Figure 1. kWh energy use in half hour periods (note: average kW power load values in any half hour period are double the values shown on the y-axis).


The modelling showed that before adding the EPCs there is approximately 13.3kWh more electricity produced by the PV than consumed on a typical day in the least sunny month. When the planned EPCs are added, all of the excess generation would be used, plus an extra of approx. 1.18kWh. This should be feasible, particularly for a pilot project, given that the analysis has been done for the least sunny month (July) and that the baseline electricity demand includes potential growth in electricity use over 3 years, for instance for loads which will not be used immediately after PV installation.

This means that the overall prospects for successfully adding electric cooking within these systems are promising and a pilot of two 10L EPCs and one 40L EPC is fully viable. While these do not cover the entire cooking need, it is still a significant share of the cooking that takes place at the school and could potentially reduce the consumption of firewood considerably. This pilot should also be sufficient to test the usability and practical viability of e-cooking while moving towards greening the cooking stack, with lower risk than trying to cover the entire cooking needs, in case of any initial difficulties in adopting EPCs.

Future analyses could include calculations of the potential cost savings from introducing electric cooking in institutions, as the current firewood is freely distributed by UNHCR. Analysis can also be done of the increase in PV and battery capacity that would be needed to meet more, or all, of the cooking demands. It would also be valuable to understand the wider socio-economic implications of a transition to electric cooking through further modelling and piloting.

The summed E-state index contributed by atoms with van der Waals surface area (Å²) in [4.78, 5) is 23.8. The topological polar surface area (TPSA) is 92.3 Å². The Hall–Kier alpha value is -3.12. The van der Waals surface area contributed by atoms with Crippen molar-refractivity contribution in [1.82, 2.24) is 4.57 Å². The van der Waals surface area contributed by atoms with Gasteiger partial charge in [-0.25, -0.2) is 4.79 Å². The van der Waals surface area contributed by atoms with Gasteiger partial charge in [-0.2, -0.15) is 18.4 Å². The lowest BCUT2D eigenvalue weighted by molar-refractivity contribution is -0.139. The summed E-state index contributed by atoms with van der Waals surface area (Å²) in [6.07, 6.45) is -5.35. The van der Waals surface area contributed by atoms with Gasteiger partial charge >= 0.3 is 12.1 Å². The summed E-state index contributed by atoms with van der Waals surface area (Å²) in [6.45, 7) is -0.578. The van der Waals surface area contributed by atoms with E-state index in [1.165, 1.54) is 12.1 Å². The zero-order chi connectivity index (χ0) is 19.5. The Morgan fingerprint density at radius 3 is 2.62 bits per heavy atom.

Next steps

Following the modelling exercise, plans are underway to undertake piloting of large EPCs in institutions in 2022 to demonstrate proof of concept. This will collect data on the cooking experience in terms of impact on fuel use and savings, costs, cooking time, user experience, fuel stacking practices, exposure to smoke and suitability for institutional meal types and quantities. This will contribute to the limited evidence base for the deployment of electric cooking in institutional contexts and in off-grid configurations and displacement settings.

Along with the appliances themselves, it is also important to consider the surrounding ecosystem. Considerations for upkeep and maintenance will need to be included from the outset to ensure long term sustained use. This is an additional challenge in the camp context. Possibilities for integrating carbon financing mechanisms and market development are also being considered, in order to facilitate wider scale up. While this study focuses specifically on Kakuma, there are widespread possibilities further afield, where successful implementation of off-grid institutional e-cooking could be a gamechanger for rural displacement and non-displacement schools, healthcare settings and other social institutions.

For more information on this work, please contact Dr Iwona Bisaga or Dr Kirsten Campbell.


Featured image, top: Andreas Gücklhorn on Unsplash.